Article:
Hand sanitizer is sold out everywhere. That’s just a fact of life right now. But there are plenty of DIY recipes out there so you can make your own, so I set out to test them. And then I ran into problems.
There’s no guarantee DIY recipes will actually work
The instructions from the World Health Organization are clear: hand sanitizers that are at least 60% alcohol are an acceptable way to disinfect your hands if you don’t have access to soap and water. So you just have to mix alcohol with something else in a 60:40 ratio, right? (Most recipes call for that other ingredient to be aloe vera gel.)
Unfortunately there are some problems. First, experts note that it’s easy to screw up the recipe. You might measure it wrong, or use the wrong concentration of alcohol, for example, or maybe you’re following a recipe that looks good online but doesn’t actually result in the right concentration of alcohol.
Second, rubbing alcohol is really harsh on skin. Your DIY sanitizer will not be as gooey and moisturizing as a fresh bottle of Purell, because there’s a reason companies like Purell spend time and money on developing the right formula for each product. As one pharmacist noted on twitter, this isn’t easy.
There is an official, World Health Organization-endorsed recipe for hand sanitizer, meant to be made by pharmacists in countries where medical supplies are hard to find or have run short. It’s very different from most recipes you’ll find online, in a few respects:
- It calls for hydrogen peroxide to kill spores that may be present in ingredients or on equipment before you start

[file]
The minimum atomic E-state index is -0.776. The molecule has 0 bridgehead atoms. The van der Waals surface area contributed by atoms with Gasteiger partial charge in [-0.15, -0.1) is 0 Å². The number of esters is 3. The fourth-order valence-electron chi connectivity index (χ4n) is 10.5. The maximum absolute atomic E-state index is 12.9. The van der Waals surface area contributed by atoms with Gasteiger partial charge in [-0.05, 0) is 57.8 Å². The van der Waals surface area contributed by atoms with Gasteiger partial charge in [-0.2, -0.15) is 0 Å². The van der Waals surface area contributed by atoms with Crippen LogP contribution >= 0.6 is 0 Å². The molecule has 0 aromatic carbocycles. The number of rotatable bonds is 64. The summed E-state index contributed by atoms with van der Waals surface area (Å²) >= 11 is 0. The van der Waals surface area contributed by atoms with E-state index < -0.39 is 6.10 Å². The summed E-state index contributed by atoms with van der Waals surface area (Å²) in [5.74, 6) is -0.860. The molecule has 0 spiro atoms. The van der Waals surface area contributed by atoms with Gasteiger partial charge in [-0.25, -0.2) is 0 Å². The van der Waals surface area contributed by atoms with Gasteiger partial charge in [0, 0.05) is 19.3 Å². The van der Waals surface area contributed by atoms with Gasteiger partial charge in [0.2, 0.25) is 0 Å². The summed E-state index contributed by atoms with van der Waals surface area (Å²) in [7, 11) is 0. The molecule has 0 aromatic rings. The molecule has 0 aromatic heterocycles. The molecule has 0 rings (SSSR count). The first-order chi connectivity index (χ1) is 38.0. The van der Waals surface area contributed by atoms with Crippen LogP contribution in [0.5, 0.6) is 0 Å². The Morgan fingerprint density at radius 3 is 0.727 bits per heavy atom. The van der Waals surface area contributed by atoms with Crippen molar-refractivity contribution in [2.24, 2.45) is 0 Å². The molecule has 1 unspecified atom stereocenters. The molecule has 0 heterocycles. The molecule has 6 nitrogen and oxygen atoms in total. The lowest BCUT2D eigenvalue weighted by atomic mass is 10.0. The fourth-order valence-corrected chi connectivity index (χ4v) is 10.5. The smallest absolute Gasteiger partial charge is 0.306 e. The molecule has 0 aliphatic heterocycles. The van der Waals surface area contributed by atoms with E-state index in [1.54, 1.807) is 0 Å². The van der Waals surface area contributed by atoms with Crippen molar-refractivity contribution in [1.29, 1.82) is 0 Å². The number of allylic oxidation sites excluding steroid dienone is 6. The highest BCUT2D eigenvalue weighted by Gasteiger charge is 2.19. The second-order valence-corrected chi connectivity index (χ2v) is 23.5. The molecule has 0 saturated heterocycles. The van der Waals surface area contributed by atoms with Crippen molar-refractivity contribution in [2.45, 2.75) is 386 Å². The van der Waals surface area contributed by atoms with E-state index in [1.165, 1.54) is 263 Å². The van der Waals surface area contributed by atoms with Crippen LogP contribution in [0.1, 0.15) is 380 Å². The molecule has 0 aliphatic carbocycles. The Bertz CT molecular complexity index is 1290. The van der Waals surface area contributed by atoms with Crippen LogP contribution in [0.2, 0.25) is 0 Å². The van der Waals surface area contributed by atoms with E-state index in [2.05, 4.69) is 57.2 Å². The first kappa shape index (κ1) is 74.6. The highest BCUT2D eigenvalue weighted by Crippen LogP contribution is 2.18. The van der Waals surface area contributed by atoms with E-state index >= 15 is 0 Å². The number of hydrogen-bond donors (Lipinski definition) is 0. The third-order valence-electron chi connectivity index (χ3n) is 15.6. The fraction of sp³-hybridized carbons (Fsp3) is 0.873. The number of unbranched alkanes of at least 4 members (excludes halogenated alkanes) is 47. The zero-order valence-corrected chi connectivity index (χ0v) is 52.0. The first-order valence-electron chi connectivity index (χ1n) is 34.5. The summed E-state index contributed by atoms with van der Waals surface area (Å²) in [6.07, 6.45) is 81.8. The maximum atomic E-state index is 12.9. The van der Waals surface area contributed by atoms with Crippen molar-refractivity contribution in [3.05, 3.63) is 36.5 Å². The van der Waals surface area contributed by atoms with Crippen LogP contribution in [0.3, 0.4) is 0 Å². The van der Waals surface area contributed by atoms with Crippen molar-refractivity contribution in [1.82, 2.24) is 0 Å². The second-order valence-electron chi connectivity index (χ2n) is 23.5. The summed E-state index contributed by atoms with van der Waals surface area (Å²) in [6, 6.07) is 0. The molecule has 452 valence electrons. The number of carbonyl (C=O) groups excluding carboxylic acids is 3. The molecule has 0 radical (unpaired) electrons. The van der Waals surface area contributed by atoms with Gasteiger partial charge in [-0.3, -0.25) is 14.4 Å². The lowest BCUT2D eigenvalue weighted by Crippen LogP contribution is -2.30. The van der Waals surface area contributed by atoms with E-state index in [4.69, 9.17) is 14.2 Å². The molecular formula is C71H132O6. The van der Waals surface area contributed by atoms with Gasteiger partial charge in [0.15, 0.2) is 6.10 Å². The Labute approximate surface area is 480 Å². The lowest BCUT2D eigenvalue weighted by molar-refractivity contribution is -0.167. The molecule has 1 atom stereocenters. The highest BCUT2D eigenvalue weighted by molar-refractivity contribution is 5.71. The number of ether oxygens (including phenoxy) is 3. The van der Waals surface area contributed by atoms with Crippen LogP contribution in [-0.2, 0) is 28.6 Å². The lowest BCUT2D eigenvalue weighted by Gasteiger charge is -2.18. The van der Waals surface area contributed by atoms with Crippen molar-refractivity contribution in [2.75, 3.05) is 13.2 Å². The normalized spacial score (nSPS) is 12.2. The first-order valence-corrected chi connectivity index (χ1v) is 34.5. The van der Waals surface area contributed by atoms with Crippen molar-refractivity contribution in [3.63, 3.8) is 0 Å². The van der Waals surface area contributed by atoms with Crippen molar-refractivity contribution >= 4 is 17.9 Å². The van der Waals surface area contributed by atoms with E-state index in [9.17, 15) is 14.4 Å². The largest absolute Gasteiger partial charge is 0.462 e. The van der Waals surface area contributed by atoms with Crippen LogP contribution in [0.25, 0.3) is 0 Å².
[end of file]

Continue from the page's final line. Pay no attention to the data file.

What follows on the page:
- It advises against adding perfumes or dyes unless you’re sure they are unlikely to cause irritation or allergy (many homemade recipes call for essential oils, but essential oils aren’t always safe for skin.)
- It provides instructions for measuring the alcohol content after you’re done to be sure it’s mixed properly and that too much alcohol did not evaporate during the process
- It instructs you to place the bottles in “quarantine” for 72 hours so that the newly-made gel can kill any bacterial spores that may have made their way in.
If you’re prepared to do all of the above, and follow directions closely, I suppose you could make your own hand sanitizer. But…why?
DIY hand sanitizer just doesn’t make sense
I figured I’d give the recipe a try, anyway. I headed to Target intending to buy aloe gel, alcohol, and maybe also some glycerol to try the WHO’s version too.
I was scanning the shelves looking for aloe gel when, I kid you not, I overheard two employees stocking shelves nearby talking about this very topic. It went something like this:
“…[somebody] said you can make your own with aloe vera gel and vodka! I said, I’ll drink the vodka!”
“Now, why can’t you use [rubbing] alcohol?”
“You can! But we’re out of that too.”
Welp, so much for that. Turns out Target was out of alcohol, and hydrogen peroxide, in addition to being clean out of hand sanitizer.
(By the way, don’t use vodka. Not only is it more expensive than rubbing alcohol, it’s half the strength and won’t work in the DIY hand sanitizer recipes. That lady had the right idea: vodka is for drinking.)
So here’s a question for you, if you’re thinking about making your own hand sanitizer. Why not just…wash your hands? Sure, sanitizer is a handy stopgap when you aren’t near a sink, but is a sketchy DIY version really any better? It may not actually work, and it’s probably going to dry your hands out pretty bad.
Except in very specific circumstances (you’re in the wilderness, but surrounded by crowds of people, but you also do not have visibly dirty hands) you can probably just make another trip to the bathroom to wash your hands.
The good news: Every store I checked had hand sanitizer cleared from the shelves, but hand soap was always plentifully stocked.